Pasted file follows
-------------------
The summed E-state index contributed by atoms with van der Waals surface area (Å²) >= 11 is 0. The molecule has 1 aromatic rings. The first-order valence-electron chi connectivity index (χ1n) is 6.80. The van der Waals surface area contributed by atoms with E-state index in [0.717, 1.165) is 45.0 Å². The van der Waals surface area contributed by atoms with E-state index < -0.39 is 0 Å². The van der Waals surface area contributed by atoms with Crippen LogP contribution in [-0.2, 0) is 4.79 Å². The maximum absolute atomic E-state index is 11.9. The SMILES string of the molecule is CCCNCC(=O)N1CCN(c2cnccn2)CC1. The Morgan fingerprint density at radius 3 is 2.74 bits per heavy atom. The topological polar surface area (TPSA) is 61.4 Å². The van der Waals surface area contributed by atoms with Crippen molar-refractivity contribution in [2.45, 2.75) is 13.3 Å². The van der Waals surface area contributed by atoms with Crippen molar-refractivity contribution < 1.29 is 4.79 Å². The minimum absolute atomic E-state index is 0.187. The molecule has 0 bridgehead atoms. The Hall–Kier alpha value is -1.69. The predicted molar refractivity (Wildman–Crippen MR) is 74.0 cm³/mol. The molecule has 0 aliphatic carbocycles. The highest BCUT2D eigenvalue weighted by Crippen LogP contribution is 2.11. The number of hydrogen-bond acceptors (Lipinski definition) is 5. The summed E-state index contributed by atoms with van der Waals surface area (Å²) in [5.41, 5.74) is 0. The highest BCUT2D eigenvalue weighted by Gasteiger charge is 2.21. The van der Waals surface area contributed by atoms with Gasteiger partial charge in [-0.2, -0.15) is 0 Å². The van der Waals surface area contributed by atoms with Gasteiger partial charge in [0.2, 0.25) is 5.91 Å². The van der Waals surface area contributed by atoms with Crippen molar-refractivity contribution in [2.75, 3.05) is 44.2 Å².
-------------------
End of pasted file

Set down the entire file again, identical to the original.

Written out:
The summed E-state index contributed by atoms with van der Waals surface area (Å²) >= 11 is 0. The molecule has 1 aromatic rings. The first-order valence-electron chi connectivity index (χ1n) is 6.80. The van der Waals surface area contributed by atoms with E-state index in [0.717, 1.165) is 45.0 Å². The van der Waals surface area contributed by atoms with E-state index < -0.39 is 0 Å². The van der Waals surface area contributed by atoms with Crippen LogP contribution in [-0.2, 0) is 4.79 Å². The maximum absolute atomic E-state index is 11.9. The SMILES string of the molecule is CCCNCC(=O)N1CCN(c2cnccn2)CC1. The Morgan fingerprint density at radius 3 is 2.74 bits per heavy atom. The topological polar surface area (TPSA) is 61.4 Å². The van der Waals surface area contributed by atoms with Crippen molar-refractivity contribution in [2.45, 2.75) is 13.3 Å². The van der Waals surface area contributed by atoms with Crippen molar-refractivity contribution < 1.29 is 4.79 Å². The minimum absolute atomic E-state index is 0.187. The molecule has 0 bridgehead atoms. The Hall–Kier alpha value is -1.69. The predicted molar refractivity (Wildman–Crippen MR) is 74.0 cm³/mol. The molecule has 0 aliphatic carbocycles. The highest BCUT2D eigenvalue weighted by Crippen LogP contribution is 2.11. The number of hydrogen-bond acceptors (Lipinski definition) is 5. The summed E-state index contributed by atoms with van der Waals surface area (Å²) in [5.41, 5.74) is 0. The highest BCUT2D eigenvalue weighted by Gasteiger charge is 2.21. The van der Waals surface area contributed by atoms with Gasteiger partial charge in [-0.2, -0.15) is 0 Å². The van der Waals surface area contributed by atoms with Gasteiger partial charge in [0.2, 0.25) is 5.91 Å². The van der Waals surface area contributed by atoms with Crippen molar-refractivity contribution in [2.75, 3.05) is 44.2 Å².